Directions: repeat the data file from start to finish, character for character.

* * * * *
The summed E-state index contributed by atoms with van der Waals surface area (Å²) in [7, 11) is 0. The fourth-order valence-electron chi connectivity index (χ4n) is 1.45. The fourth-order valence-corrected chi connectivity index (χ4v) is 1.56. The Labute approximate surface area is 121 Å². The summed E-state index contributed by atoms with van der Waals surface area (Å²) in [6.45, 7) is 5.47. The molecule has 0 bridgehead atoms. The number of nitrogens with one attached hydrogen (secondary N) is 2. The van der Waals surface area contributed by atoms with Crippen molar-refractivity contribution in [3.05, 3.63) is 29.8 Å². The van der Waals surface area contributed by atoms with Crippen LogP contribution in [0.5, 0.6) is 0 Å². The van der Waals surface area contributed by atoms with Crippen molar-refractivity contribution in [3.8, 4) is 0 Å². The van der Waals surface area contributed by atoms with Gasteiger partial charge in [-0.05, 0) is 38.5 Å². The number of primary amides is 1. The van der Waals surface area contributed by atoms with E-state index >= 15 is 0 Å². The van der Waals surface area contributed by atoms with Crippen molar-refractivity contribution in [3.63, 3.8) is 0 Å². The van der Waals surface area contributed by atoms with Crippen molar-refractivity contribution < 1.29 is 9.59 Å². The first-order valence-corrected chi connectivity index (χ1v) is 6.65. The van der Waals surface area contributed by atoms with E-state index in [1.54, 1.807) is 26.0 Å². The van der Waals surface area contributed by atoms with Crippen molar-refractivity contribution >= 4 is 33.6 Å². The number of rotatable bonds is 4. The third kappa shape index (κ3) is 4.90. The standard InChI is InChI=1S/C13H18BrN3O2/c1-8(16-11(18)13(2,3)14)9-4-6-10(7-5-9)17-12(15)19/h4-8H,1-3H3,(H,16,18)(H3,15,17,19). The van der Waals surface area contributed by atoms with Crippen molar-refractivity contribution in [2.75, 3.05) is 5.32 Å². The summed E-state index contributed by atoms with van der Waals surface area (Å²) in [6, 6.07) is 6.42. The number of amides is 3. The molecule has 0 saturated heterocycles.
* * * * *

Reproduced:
The summed E-state index contributed by atoms with van der Waals surface area (Å²) in [7, 11) is 0. The fourth-order valence-electron chi connectivity index (χ4n) is 1.45. The fourth-order valence-corrected chi connectivity index (χ4v) is 1.56. The Labute approximate surface area is 121 Å². The summed E-state index contributed by atoms with van der Waals surface area (Å²) in [6.45, 7) is 5.47. The molecule has 0 bridgehead atoms. The number of nitrogens with one attached hydrogen (secondary N) is 2. The van der Waals surface area contributed by atoms with Crippen molar-refractivity contribution in [3.05, 3.63) is 29.8 Å². The van der Waals surface area contributed by atoms with Crippen LogP contribution in [0.5, 0.6) is 0 Å². The van der Waals surface area contributed by atoms with Crippen molar-refractivity contribution in [3.8, 4) is 0 Å². The van der Waals surface area contributed by atoms with Gasteiger partial charge in [-0.05, 0) is 38.5 Å². The number of primary amides is 1. The van der Waals surface area contributed by atoms with E-state index >= 15 is 0 Å². The van der Waals surface area contributed by atoms with Crippen molar-refractivity contribution in [3.63, 3.8) is 0 Å². The van der Waals surface area contributed by atoms with Crippen molar-refractivity contribution < 1.29 is 9.59 Å². The first-order valence-corrected chi connectivity index (χ1v) is 6.65. The van der Waals surface area contributed by atoms with E-state index in [1.54, 1.807) is 26.0 Å². The van der Waals surface area contributed by atoms with Crippen molar-refractivity contribution >= 4 is 33.6 Å². The number of rotatable bonds is 4. The third kappa shape index (κ3) is 4.90. The standard InChI is InChI=1S/C13H18BrN3O2/c1-8(16-11(18)13(2,3)14)9-4-6-10(7-5-9)17-12(15)19/h4-8H,1-3H3,(H,16,18)(H3,15,17,19). The van der Waals surface area contributed by atoms with Crippen molar-refractivity contribution in [2.75, 3.05) is 5.32 Å². The summed E-state index contributed by atoms with van der Waals surface area (Å²) in [6, 6.07) is 6.42. The number of amides is 3. The molecule has 0 saturated heterocycles.